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David Cameron
David CameronReuters
David Cameron
David CameronReuters
David Cameron
David CameronReuters
David Cameron
David CameronReuters
David Cameron
David CameronReuters
David Cameron
David CameronReuters

David Cameron has visited the Golden Temple in Amritsar, the holiest site in the Sikh faith.

The prime minister wore a blue head covering, an orange scarf and he went barefoot to bake chapattis and prey in the shrine.

It marked the first time a serving British prime minister has visited the Sikh holy city in the northwestern state of Punjab.

He said: "Today was fascinating and illuminating - to go to the place that is so central to the Sikh religion. It is very moving, very serene, very spiritual.

"It was a huge honour and a great thing to be able to do. I learnt a lot."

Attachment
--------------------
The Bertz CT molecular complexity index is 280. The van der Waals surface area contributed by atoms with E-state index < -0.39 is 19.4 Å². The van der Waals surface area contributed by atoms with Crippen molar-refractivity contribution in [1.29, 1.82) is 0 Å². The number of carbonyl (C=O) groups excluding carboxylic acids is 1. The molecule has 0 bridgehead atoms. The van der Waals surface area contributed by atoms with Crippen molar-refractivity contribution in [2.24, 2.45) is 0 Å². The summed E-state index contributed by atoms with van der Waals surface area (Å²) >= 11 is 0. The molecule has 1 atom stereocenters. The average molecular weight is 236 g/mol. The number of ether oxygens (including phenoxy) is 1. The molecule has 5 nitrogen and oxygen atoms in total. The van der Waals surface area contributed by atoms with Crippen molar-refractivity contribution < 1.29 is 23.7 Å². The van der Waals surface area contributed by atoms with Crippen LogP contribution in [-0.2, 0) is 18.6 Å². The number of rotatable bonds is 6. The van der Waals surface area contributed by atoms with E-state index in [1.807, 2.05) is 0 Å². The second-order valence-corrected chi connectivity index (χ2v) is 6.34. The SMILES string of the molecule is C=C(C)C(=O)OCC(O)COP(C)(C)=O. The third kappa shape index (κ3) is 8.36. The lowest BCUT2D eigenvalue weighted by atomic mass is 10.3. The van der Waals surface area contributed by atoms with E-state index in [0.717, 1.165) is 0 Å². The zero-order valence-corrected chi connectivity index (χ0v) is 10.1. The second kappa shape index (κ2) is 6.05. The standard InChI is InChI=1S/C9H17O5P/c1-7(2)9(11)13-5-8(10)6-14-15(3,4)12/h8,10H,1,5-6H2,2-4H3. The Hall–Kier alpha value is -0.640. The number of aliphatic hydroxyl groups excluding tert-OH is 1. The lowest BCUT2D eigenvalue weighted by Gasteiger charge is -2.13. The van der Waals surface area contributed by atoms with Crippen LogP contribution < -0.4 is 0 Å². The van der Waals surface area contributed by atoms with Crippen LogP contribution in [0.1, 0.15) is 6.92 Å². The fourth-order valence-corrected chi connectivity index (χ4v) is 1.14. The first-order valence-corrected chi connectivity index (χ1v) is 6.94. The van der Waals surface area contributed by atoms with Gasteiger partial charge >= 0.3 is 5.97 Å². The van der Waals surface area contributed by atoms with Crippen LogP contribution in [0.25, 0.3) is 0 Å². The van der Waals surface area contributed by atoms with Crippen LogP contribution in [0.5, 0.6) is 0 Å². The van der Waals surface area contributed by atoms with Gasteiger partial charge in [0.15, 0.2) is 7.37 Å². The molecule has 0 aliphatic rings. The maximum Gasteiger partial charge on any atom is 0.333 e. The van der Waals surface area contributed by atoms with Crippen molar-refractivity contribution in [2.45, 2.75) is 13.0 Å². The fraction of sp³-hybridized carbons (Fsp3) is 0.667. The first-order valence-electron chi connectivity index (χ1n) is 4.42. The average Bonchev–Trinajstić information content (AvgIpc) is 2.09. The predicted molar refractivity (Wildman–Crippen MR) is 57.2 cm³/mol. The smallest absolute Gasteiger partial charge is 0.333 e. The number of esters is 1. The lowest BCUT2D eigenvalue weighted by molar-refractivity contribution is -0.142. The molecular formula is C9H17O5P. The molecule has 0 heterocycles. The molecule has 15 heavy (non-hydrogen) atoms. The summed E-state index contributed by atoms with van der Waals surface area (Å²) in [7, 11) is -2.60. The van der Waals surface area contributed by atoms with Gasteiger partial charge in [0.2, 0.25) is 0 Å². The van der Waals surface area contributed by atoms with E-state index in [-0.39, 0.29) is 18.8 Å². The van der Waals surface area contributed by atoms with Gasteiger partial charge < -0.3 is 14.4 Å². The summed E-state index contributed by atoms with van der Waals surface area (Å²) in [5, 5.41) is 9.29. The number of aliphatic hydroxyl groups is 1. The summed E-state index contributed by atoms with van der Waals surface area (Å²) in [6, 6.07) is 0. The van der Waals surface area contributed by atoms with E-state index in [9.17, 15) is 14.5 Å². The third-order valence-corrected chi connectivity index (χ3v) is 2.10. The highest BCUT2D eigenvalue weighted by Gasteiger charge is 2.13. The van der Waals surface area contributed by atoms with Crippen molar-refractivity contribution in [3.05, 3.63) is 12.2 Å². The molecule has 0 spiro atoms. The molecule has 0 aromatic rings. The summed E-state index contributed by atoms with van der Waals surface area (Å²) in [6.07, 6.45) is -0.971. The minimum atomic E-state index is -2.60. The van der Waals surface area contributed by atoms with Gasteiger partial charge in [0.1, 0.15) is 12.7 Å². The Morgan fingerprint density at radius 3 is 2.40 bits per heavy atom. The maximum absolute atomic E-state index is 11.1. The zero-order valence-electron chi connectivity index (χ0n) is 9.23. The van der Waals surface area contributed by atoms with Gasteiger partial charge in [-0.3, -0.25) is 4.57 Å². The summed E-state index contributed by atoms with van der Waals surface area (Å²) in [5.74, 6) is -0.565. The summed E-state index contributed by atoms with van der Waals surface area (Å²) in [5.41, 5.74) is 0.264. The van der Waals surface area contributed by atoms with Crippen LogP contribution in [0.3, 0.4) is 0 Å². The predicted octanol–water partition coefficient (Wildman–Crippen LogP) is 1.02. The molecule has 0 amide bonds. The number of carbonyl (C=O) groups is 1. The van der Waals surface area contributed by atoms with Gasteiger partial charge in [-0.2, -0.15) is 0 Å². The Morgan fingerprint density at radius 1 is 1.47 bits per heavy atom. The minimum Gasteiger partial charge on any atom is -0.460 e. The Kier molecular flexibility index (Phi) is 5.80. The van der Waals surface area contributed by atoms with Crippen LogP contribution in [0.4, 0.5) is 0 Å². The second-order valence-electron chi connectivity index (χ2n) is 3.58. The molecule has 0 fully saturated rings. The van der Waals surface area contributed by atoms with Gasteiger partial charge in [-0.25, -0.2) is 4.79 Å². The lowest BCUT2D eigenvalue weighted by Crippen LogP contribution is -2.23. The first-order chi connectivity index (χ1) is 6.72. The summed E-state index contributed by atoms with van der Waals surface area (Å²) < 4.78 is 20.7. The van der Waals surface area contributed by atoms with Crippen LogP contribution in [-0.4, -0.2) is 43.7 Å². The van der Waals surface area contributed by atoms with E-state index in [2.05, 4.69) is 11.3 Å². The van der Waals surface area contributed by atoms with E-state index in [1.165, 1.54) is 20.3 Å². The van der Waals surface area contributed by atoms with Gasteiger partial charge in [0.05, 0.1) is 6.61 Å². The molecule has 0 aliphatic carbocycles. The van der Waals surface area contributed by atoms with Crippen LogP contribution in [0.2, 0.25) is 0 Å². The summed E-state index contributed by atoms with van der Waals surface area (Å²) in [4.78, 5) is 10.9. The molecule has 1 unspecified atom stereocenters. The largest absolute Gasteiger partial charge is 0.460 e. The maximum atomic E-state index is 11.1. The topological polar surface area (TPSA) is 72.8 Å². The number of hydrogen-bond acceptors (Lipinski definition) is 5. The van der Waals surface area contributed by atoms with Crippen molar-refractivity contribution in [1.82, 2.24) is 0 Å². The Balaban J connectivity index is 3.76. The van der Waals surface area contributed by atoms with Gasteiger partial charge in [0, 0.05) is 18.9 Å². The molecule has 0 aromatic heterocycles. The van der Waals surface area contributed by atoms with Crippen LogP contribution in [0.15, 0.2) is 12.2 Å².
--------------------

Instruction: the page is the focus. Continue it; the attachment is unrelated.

The visit was part of Cameron's three-day trip to India. While in Amritsar, he laid a wreath at the memorial to the 1919 Amritsar massacre.

Hundreds of unarmed people were killed by British troops in an attack described by Winston Churchill as "monstrous".

Soldiers led by Brig Gen Reginald Dyer fired on thousands of peaceful protestors and did not stop until their ammunition ran out.

Cameron wrote in the book of condolence but did not apologise for the atrocity. He said the event was "deeply shameful" but said it would be wrong to say sorry for the crimes committed during British colonialism.

In the  book, he wrote: "This was a deeply shameful event in British history, one that Winston Churchill rightly described at the time as 'monstrous'.

"We must never forget what happened here, and in remembering we must ensure that the United Kingdom stands up for the right of peaceful protest around the world."

However, relatives of those who died criticised Cameron's decision not to issue an apology.

Sunil Kapoor, whose great-grandfather died, said: "If you feel shameful then why not make an apology?"